30 September 2022 The Future is the Product of the Past

A hungry Badger uncovers the largest collection of such coins ever discovered in northern Spain

Archaeologists have uncovered a rich trove of 209 Roman-era coins in northwestern Spain, due to the apparent efforts of a hungry badger seeking food.

The coins were discovered in April 2021 in La Cuesta cave near Berció, Asturias, and were described as “an exceptional find” in the Journal of Prehistory and Archaeology published last month by Madrid’s Autonomous University.

The coins were most likely dug up by a badger looking for food during an unusual snowfall that immobilized Spain in January 2021, dubbed “the most violent storm in the past 50 years” by officials.

After fully excavating the cave, researchers collected 209 coins dating to between the third and fifth centuries A.D., according to Spanish news site El Pais. The find is the largest collection of such coins ever discovered in northern Spain.

Roman coins found in La Cuesta de Berció (Asturias).
Roman coins found in La Cuesta de Berció (Asturias). Photo: COUNCIL OF CULTURE OF THE PRINCIPALITY OF ASTURIAS

The coins themselves are “mainly from the north and the eastern Mediterranean, forming a line from Antioch, Constantinople [modern day Istanbul, Turkey], Thessaloniki”. However, one coin appears to have originated in London. The authors believe these 209 coins to be part of a larger set, which has now disappeared.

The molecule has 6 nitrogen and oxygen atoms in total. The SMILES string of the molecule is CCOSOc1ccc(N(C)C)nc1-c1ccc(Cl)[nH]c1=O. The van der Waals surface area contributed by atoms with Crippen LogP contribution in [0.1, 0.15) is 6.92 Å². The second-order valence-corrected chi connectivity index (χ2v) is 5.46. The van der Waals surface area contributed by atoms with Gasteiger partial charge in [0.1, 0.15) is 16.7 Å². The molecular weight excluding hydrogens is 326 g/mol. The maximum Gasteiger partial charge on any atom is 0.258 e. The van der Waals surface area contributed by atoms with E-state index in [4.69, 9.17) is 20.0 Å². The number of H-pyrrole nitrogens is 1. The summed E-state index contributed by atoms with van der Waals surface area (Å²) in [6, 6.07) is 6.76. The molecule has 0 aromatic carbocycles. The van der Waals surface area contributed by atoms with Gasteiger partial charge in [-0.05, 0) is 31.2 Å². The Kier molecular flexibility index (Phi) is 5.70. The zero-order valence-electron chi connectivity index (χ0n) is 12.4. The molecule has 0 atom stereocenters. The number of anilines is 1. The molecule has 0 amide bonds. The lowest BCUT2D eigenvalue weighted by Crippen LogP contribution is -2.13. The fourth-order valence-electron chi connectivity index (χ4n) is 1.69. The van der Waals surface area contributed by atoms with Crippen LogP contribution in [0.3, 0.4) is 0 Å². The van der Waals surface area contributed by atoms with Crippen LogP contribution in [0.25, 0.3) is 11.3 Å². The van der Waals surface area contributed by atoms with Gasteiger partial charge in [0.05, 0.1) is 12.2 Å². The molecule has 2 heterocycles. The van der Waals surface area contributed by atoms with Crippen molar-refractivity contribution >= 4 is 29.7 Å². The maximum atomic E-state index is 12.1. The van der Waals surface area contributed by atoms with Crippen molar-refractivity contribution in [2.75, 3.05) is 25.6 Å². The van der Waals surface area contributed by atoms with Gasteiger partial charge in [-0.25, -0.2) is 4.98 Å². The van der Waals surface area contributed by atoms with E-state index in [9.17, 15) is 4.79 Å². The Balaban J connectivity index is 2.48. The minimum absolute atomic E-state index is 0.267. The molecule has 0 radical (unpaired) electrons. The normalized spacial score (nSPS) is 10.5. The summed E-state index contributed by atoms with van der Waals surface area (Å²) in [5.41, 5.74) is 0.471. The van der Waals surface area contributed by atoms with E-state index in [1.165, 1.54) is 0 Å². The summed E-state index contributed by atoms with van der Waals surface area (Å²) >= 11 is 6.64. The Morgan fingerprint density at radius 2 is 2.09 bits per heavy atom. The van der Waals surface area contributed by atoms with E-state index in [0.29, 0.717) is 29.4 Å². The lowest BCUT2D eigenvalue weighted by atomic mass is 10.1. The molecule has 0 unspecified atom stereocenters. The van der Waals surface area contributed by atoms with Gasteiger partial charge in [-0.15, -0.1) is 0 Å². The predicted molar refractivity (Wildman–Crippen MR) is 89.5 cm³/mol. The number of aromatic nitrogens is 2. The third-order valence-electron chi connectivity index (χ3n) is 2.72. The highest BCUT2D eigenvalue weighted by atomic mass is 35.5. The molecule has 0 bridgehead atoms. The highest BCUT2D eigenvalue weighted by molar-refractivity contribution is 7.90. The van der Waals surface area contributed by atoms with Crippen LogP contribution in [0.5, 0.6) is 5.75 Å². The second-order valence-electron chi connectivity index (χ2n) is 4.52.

The researchers told El Pais the one minted in London was one of the most well-preserved coins and is “bronze, weighing between eight and 10 grams, with an approximate 4% silver.”

“The quantity of coins recovered, as well as the undoubted archaeological interest of the transition to the early medieval period, make the hoard discovered at Berció an exceptional find,” they wrote.

The researchers said the coins had likely been moved there in the “context of political instability” linked in particular to the invasion of the Suebians, a Germanic people, who pushed into the northwestern part of the Iberian peninsula in the 5th century.

Reverse of the coin minted in London. JOURNAL OF PREHISTORY AND ARCHAEOLOGY
The reverse of the coin was minted in London. Photo: JOURNAL OF PREHISTORY AND ARCHAEOLOGY

The coins themselves are “mainly from the north and the eastern Mediterranean, forming a line from Antioch, Constantinople [modern day Istanbul, Turkey], Thessaloniki”. However, one coin appears to have originated in London. The authors believe these 209 coins to be part of a larger set, which has now disappeared.

As to how they came to be in a cave in northern Spain, the authors speculate they were moved – perhaps even hidden – there, “in times of instability for fear of theft or attacks”. They also suggest that such caves could have served as a sort of ancient bank account, into which people could deposit money and make withdrawals.

In the 5th century, the western part of the Asturias was invaded by the Suebians – Germanic people originating from what is now Germany and the Czech Republic – which could perhaps explain the “political instability” that would lead someone to hide their fortune in a cave.

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